NIMH, Early Electronic Works – Caustic/Composite, Poland, Zoharum, ZOHAR263-2 2xCD (2022)
NIMH / Giuseppe Verticchio is probably best known for collaborating with fellow Italian industrial music pioneer Maurizio Bianchi and other assorted experimental electronics artists, though he has a significant body of work in his own right. The bulk of his releases come after 2001 but this compilation of his early work, the “Caustic” and “Composite” series, made in the early to mid-1990s, demonstrates even at an early stage this artist’s brilliance in creating and developing distinct abstract yet dynamic electronic drone soundscapes. On most tracks of this double CD set, a vibrant spirit is present that pushes the music to the full sonic capabilities of the synthesisers and other instruments used by Verticchio. A real sense of adventure, of exploration and of wonder at the universe opened up by the sounds, both individually and as part of the droning motifs they form, is present throughout.
Without a doubt the key tracks here are the long immersive pieces “Caustic #2” and “Caustic #3” which together are worth the price of the double set. They’re both very different – “Caustic #2” may be a bit more forbidding and stern compared to “Caustic #3” – but their liveliness and the dynamics of their sounds as the tracks explore and expand the distances of their respective worlds are thrilling and captivating. The various long and short pieces that make up the “Composite” series differ in their orientation, being rather more staid ambient experiments preoccupied perhaps with generating and maintaining a particular mood. The sounds are less pointillist and lively, and in some tracks like “Composite #3” and “Composite #5”, dare I say the music can be a bit bland and boring, and in need of editing for length.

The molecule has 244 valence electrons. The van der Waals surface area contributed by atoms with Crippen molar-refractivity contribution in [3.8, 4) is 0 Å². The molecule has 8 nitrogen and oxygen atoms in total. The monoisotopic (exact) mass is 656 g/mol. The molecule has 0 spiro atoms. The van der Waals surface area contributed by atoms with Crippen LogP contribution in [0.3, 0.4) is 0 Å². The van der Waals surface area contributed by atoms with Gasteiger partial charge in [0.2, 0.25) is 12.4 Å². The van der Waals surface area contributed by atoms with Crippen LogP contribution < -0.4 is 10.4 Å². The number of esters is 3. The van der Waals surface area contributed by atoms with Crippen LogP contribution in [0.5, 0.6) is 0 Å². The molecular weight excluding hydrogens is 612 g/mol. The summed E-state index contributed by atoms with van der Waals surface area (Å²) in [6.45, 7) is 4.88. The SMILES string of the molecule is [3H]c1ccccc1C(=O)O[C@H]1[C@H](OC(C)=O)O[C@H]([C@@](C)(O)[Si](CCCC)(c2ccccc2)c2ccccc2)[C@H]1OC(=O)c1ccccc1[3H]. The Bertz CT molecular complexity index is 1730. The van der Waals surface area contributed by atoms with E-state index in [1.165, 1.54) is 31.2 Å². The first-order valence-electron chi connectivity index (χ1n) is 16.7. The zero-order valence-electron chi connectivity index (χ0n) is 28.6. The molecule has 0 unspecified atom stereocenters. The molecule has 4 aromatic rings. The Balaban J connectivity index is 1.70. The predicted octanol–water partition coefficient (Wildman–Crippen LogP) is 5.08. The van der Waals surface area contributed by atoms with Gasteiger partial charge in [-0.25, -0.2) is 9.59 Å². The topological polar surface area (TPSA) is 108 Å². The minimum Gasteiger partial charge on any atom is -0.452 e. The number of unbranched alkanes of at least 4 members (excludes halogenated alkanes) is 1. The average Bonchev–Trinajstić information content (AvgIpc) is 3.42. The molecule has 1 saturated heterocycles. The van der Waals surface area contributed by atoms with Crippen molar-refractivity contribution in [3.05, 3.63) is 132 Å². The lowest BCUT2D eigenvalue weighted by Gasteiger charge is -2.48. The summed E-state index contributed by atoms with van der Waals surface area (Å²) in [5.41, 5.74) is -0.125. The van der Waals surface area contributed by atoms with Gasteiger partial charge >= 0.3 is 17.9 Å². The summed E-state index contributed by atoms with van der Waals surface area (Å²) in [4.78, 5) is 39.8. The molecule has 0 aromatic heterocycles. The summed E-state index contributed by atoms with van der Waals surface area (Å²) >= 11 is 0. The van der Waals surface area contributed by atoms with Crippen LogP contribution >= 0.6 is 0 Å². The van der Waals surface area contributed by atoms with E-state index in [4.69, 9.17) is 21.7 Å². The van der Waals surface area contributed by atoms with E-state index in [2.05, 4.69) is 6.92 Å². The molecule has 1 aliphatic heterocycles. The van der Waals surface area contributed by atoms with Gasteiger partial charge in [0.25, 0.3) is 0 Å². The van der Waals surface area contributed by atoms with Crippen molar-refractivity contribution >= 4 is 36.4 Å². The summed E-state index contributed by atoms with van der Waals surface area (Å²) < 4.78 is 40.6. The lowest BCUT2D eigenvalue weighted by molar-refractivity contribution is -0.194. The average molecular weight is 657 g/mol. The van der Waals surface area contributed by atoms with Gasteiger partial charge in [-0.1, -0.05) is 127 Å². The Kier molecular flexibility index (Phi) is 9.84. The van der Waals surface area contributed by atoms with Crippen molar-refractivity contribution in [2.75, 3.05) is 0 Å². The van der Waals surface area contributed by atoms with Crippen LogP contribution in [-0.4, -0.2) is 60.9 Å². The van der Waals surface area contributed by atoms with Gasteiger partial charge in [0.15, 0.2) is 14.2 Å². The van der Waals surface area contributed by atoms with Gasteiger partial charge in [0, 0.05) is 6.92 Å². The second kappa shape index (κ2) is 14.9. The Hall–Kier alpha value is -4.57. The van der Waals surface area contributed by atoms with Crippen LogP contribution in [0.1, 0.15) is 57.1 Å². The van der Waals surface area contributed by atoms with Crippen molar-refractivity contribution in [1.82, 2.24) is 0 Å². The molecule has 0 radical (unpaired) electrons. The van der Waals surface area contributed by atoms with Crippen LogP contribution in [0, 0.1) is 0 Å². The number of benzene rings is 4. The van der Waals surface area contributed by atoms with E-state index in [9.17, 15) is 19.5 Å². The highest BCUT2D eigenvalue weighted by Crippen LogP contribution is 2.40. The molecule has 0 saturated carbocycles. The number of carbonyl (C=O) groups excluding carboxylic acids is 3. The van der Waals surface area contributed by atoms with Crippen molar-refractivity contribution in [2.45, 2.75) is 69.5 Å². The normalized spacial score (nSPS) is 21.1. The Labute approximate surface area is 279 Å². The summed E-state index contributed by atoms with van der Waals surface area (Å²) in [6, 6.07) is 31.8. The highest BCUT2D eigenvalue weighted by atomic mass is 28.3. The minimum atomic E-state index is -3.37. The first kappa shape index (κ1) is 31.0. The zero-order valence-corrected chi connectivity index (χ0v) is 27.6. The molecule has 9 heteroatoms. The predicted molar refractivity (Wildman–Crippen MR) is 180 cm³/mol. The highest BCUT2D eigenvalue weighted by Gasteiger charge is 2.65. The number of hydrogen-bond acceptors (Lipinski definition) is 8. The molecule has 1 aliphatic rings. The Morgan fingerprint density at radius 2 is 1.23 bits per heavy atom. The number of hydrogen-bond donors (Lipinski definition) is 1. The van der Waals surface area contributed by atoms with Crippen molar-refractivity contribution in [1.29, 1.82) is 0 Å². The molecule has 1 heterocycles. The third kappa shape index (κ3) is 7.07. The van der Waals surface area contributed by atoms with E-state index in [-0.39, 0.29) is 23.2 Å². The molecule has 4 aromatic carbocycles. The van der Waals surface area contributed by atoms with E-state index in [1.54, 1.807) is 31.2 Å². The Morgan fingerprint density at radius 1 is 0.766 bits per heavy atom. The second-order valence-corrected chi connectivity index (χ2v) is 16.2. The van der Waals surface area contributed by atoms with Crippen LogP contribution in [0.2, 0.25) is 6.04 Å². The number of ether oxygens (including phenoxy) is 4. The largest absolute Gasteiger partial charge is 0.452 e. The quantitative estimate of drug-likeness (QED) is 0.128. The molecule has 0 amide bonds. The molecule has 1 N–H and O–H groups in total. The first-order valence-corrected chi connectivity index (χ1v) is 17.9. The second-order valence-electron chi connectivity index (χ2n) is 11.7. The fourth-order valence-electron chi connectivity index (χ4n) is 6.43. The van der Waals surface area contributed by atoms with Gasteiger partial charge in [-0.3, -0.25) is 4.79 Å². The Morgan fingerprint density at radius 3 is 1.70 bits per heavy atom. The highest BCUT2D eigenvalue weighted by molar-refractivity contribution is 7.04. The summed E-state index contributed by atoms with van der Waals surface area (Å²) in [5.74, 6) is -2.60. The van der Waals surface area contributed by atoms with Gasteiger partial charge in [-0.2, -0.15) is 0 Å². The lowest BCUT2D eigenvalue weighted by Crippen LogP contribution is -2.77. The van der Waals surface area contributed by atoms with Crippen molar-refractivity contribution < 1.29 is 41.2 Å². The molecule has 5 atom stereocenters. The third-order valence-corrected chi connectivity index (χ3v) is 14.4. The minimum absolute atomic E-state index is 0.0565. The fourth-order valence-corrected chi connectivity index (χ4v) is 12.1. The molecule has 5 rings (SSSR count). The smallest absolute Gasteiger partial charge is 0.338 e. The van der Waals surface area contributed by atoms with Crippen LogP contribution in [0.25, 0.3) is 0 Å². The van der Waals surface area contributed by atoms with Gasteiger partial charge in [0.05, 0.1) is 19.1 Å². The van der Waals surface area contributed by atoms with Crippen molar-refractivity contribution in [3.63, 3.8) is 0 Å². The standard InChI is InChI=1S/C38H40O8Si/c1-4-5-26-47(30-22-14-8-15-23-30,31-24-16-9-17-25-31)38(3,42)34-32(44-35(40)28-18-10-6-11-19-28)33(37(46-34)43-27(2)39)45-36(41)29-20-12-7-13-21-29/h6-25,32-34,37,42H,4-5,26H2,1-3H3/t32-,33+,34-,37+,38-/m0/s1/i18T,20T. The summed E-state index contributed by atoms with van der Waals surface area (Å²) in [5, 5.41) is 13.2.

Even with the hit-and-miss “Composite” series, the music – all of it performed live at the time, with no overdubs and no later re-working – shows Verticchio’s interest and curiosity in working and experimenting with sound, mood and ambience, and in seeing how far he could go just working with these elements alone and together with just the instruments he had at hand. The sound universes created here can be stunning in their depth and complexity, and you can quickly find yourself lost in these dimensions … and content to stay there if the music were any longer than it already is.
Obviously this compilation will appeal to NIMH fans who will find it indispensable in showing where NIMH was originally coming from in his early musical development. Even if you’re not familiar with NIMH’s work – I confess I wasn’t until I heard this set – you’ll still find much of the music here spellbinding and enthralling.